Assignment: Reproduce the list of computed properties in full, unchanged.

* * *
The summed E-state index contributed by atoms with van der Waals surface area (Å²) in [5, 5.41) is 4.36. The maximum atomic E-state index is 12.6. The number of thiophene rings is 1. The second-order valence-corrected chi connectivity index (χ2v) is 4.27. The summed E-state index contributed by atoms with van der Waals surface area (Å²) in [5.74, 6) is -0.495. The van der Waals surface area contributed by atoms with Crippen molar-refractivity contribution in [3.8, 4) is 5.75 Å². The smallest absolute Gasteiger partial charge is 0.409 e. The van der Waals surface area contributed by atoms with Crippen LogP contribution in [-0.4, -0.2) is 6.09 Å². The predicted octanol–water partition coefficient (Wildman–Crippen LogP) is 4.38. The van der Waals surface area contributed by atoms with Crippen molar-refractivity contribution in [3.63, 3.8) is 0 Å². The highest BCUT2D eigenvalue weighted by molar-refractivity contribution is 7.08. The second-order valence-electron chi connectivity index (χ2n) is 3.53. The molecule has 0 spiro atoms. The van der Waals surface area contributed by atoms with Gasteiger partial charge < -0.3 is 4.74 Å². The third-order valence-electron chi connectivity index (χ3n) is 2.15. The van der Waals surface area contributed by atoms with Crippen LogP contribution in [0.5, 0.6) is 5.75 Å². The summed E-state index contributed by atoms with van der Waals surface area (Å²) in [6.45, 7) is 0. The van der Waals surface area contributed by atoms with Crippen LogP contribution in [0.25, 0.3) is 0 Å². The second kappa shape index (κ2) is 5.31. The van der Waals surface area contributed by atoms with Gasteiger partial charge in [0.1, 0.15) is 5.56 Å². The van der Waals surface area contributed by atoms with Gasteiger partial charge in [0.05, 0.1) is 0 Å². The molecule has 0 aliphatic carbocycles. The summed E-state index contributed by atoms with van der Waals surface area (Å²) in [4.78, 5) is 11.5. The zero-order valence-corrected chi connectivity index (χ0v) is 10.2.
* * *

The summed E-state index contributed by atoms with van der Waals surface area (Å²) in [5, 5.41) is 4.36. The maximum atomic E-state index is 12.6. The number of thiophene rings is 1. The second-order valence-corrected chi connectivity index (χ2v) is 4.27. The summed E-state index contributed by atoms with van der Waals surface area (Å²) in [5.74, 6) is -0.495. The van der Waals surface area contributed by atoms with Crippen molar-refractivity contribution in [3.8, 4) is 5.75 Å². The smallest absolute Gasteiger partial charge is 0.409 e. The van der Waals surface area contributed by atoms with Crippen LogP contribution in [-0.4, -0.2) is 6.09 Å². The predicted octanol–water partition coefficient (Wildman–Crippen LogP) is 4.38. The van der Waals surface area contributed by atoms with Crippen molar-refractivity contribution in [3.63, 3.8) is 0 Å². The highest BCUT2D eigenvalue weighted by molar-refractivity contribution is 7.08. The second-order valence-electron chi connectivity index (χ2n) is 3.53. The molecule has 0 spiro atoms. The van der Waals surface area contributed by atoms with Gasteiger partial charge < -0.3 is 4.74 Å². The third-order valence-electron chi connectivity index (χ3n) is 2.15. The van der Waals surface area contributed by atoms with Crippen LogP contribution in [0.5, 0.6) is 5.75 Å². The summed E-state index contributed by atoms with van der Waals surface area (Å²) in [6.45, 7) is 0. The van der Waals surface area contributed by atoms with Crippen LogP contribution in [0.25, 0.3) is 0 Å². The second kappa shape index (κ2) is 5.31. The van der Waals surface area contributed by atoms with Gasteiger partial charge in [0.1, 0.15) is 5.56 Å². The van der Waals surface area contributed by atoms with Gasteiger partial charge in [0.05, 0.1) is 0 Å². The molecule has 0 aliphatic carbocycles. The summed E-state index contributed by atoms with van der Waals surface area (Å²) in [4.78, 5) is 11.5. The zero-order valence-corrected chi connectivity index (χ0v) is 10.2.